Rather than acknowledging the ways in which access to contraception has alleviated both poverty and ecological stress in countries like Thailand, Francis instead criticizes wealthier countries that "make economic assistance contingent on certain policies of 'reproductive health.' " (Note the dubious quotation marks he places around the phrase.)

Throughout the encyclical, the pope calls on those with financial and political influence to take responsibility for protecting the environment. "What would induce anyone, at this stage, to hold on to power only to be remembered for their inability to take action when it was urgent and necessary to do so?" Francis asks.

It is a question that also needs to be asked of the church's hierarchy, whose financial and political power rivals most global institutions: How has the Vatican's rigid refusal to change its teaching on contraception kept it from taking urgent action to spare both the poor and our beleaguered planet?

Francis wants the whole human community to be accountable for the state of our environment. But that call must include the Vatican, too. How has the Roman Catholic church's ban on contraception deepened environmental degradation? How has the church's paternalistic need for power over the sexualities of its flock exacerbated the conditions of the poor?

Pope Francis wouldn't be breaking radically new ground by changing the church's teaching on birth control. The foundation for such a change was already put in place 50 years ago by the birth control commission.

Back in 1965, the commission, which was appointed by John XXIII and expanded by Paul VI, voted overwhelmingly to rescind the ban on artificial contraception. But Paul VI refused to accept the commission's findings, despite the fact that 30 of its 35 lay members, 15 of its 19 theologians, and nine of its 12 bishops voted in favor of changing the teaching. The pope instead sided with those who dissented from the commission's findings.

According to a report written by those dissenters (known as the "minority report"), "The Church cannot change her answer because this answer is true. ... It is true because the Catholic Church, instituted by Christ ... could not have so wrongly erred during all those centuries of its history."

For the sake of the earth and of the poor, it is time for the church to admit that the ban on artificial contraception is doing far more harm than good.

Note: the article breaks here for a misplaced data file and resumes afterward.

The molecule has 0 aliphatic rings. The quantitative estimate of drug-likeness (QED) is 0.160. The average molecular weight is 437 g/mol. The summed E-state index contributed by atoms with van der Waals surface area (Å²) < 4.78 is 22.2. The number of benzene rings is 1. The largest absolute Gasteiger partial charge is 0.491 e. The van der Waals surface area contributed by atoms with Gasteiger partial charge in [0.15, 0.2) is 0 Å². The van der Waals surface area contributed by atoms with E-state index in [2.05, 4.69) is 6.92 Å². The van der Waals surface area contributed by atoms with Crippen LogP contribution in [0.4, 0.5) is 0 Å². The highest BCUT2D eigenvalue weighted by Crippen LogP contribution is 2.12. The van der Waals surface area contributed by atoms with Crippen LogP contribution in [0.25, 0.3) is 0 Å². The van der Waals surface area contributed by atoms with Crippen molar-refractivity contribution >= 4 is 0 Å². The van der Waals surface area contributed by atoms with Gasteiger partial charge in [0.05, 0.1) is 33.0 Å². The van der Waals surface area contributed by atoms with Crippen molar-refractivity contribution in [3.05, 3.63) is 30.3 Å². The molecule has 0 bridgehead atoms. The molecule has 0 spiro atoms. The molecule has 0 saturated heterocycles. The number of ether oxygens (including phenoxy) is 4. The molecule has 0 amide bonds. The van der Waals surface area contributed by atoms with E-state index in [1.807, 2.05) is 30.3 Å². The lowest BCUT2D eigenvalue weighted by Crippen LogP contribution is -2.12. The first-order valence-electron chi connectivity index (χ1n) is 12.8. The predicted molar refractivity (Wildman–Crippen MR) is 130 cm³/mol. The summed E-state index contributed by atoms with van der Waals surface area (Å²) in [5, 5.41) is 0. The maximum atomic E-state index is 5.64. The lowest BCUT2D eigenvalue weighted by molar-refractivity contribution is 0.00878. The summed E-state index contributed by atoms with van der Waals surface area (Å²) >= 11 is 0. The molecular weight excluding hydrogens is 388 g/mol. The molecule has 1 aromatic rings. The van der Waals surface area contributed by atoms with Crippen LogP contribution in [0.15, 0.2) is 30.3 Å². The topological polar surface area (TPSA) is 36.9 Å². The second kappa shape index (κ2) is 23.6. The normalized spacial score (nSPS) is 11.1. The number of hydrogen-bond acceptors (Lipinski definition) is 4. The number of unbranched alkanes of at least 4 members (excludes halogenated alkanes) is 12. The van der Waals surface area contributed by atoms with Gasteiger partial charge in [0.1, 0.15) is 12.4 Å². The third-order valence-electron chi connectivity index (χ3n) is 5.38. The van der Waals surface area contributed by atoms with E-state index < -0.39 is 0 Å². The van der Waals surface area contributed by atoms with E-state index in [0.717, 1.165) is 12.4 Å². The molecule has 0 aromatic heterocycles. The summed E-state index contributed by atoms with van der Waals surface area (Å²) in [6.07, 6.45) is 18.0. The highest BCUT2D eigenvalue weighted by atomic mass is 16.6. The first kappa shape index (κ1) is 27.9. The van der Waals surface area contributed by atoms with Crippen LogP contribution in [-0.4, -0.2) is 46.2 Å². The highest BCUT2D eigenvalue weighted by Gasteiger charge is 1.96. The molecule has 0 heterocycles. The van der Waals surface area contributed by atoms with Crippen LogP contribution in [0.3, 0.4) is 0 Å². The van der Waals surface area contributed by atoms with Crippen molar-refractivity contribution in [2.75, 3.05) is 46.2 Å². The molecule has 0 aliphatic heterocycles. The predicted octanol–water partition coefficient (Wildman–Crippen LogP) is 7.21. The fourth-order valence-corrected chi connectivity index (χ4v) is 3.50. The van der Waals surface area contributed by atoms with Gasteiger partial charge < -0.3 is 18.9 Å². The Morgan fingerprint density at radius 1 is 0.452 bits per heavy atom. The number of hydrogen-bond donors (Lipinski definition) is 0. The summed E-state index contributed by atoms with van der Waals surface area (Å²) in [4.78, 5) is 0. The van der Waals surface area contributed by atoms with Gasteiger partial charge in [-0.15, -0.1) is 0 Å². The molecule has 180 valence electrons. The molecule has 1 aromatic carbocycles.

Western Catholics refused to receive the church's teaching on contraception decades ago, and increasingly, women and men in developing countries are also rejecting the teaching. In the Philippines, a country known for its deep Catholic faith, 84 percent believe that the government should provide free access to contraceptives.

Women and families want access to contraception because they believe their children's quality of life is far more important than their number of children. They are exercising their individual consciences and in doing so are lifting themselves out of poverty while also being accountable to the needs of our ecosystem.

Francis is right: A redistribution of food and a radical change in consumerist mentality are essential to feeding the soaring populations of developing countries. But these are long-range goals. Increasing access to family planning education and contraceptives can happen relatively quickly and will have a high impact on those who suffer the worst deprivation in our world.

"Periods of deep crisis," Francis writes in the encyclical, "require bold decisions."

If the Vatican truly listens to the cries of the poor and the cries of the earth, it will realize that it is time for the Vatican to make the bold decision of lifting the ban on artificial contraception.

[Jamie L. Manson is NCR books editor. She received her Master of Divinity degree from Yale Divinity School, where she studied Catholic theology and sexual ethics. Her email address is jmanson@ncronline.org.]

Editor's note: We can send you an email alert every time Jamie Manson's column, "Grace on the Margins," is posted to NCRonline.org. Go to this page and follow directions: Email alert sign-up.